thumbnailFigure 3. Cell cycle progression of the synchronized DNA-PKcs-depressed HeLa-H1 cells and control HeLa-NC. A: Representative histograms of flow cytometry analysis. The cells synchronized in G1 phase by TdR double-blocking. G1 arrested cells were cultured in fresh DMEM, collected at 0, 5, 8, 9, 10 h after released from G1 block, analyzed by flow cytometry. B: Quantitative data of the cell cycle distribution of the cells released from G1 blockage by TdR double-blocking. Left panel, the proportion of S-phase cells at different times after released from G1 block. Right panel, the proportion of G2/M-phase cells at different times after cell cycle re-entry.

An alteration of phosphorylated H2AX level associated with cell cycle progression has been observed (Figure 4A). In HeLa-NC cells, γH2AX levels gradually increased 5 h after release from the G1 block, and reached a peak at 8-10 h, i.e. with the majority of cells in G2/M-phase. This cell cycle associated increase of γH2AX levels in the DNA-PKcs-depleted HeLa-H1 cells was much lower than that in control HeLa-NC cells. The expression peak in HeLa-H1 cells was delayed to 10 h after the G1 release and was also much weaker than in HeLa-NC cells. Treatment with 2 μM wortmannin inhibited the cell cycle-associated phosphorylation of H2AX (Figure 4B). Moreover, the DNA-PKcs specific inhibitor NU7026 also largely abolished this cell cycle-associated phosphorylation of H2AX (Figure 4C). Therefore, we conclude that DNA-PKcs is required for the phosphorylation of H2AX associated with cell cycle progression. In order to determine whether ATM is necessary for the cell cycle-associated phosphorylation of H2AX, we examined γH2AX levels in synchronized ATM-deficient cells. An increase in γH2AX was clearly seen at 8-10 h after release from the G1 block for two ATM-deficient cell lines, ATS4 (Figure 5A) and AT5BIVA (Figure 5B).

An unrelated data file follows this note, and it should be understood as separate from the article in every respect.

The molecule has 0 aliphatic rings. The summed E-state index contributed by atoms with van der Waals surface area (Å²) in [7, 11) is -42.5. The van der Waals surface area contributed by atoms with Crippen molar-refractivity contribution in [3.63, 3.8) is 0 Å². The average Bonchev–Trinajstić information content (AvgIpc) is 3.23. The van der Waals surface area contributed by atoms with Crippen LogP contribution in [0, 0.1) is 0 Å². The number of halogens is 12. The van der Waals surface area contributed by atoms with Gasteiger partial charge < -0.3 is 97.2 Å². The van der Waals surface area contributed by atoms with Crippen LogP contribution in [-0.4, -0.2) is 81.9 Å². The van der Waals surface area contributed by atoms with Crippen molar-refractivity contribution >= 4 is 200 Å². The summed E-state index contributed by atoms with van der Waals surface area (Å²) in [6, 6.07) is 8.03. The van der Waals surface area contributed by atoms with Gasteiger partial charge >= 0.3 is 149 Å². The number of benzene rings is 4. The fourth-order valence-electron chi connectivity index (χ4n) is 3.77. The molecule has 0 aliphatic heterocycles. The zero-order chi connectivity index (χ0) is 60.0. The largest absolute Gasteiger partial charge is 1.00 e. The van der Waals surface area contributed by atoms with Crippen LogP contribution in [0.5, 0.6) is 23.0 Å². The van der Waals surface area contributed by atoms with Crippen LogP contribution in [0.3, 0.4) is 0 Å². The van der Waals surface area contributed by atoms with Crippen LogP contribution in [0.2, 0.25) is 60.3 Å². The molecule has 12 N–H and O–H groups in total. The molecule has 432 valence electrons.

thumbnailFigure 4. Phosphorylation of H2AX associated with cell cycle progression and the relative contributions of DNA-PKcs. A: Levels of γH2AX associated with cell cycle progression in DNA-PKcs-depleted HeLa-H1 (right) and control HeLa-NC cells (left). B: The effect of wortmannin on cell-cycle associated H2AX phosphorylation. After G1 synchronization by TdR double-blocking, cells were cultured in fresh DMEM supplemented with 2 μM wortmannin, then collected at 0, 5, 8, 9, 10 h, and analyzed by Western blotting. C: The effect of NU2076 on cell-cycle associated H2AX phosphorylation. After G1 synchronization by TdR double-blocking, cells were cultured in fresh DMEM supplemented with 10 μM NU2076, then collected at 0, 5, 8, 9, 10 h, and analyzed by Western blotting.

thumbnailFigure 5. Cell Cycle associated H2AX phosphorylation in ATM deficient cells. The levels of phosphorylated H2AX at different times after release from G1 block were detected in ATM deficient cell lines ATS4 (A) and AT5BIVA (B). Synchronized G1 cells were cultured in fresh DMEM, harvested at 0, 5, 8 and 10 h after cell cycle re-entry, and protein expression was assayed by Western blotting.

The Akt/GSK3β signaling pathway is involved in the regulation of H2AX phosphorylation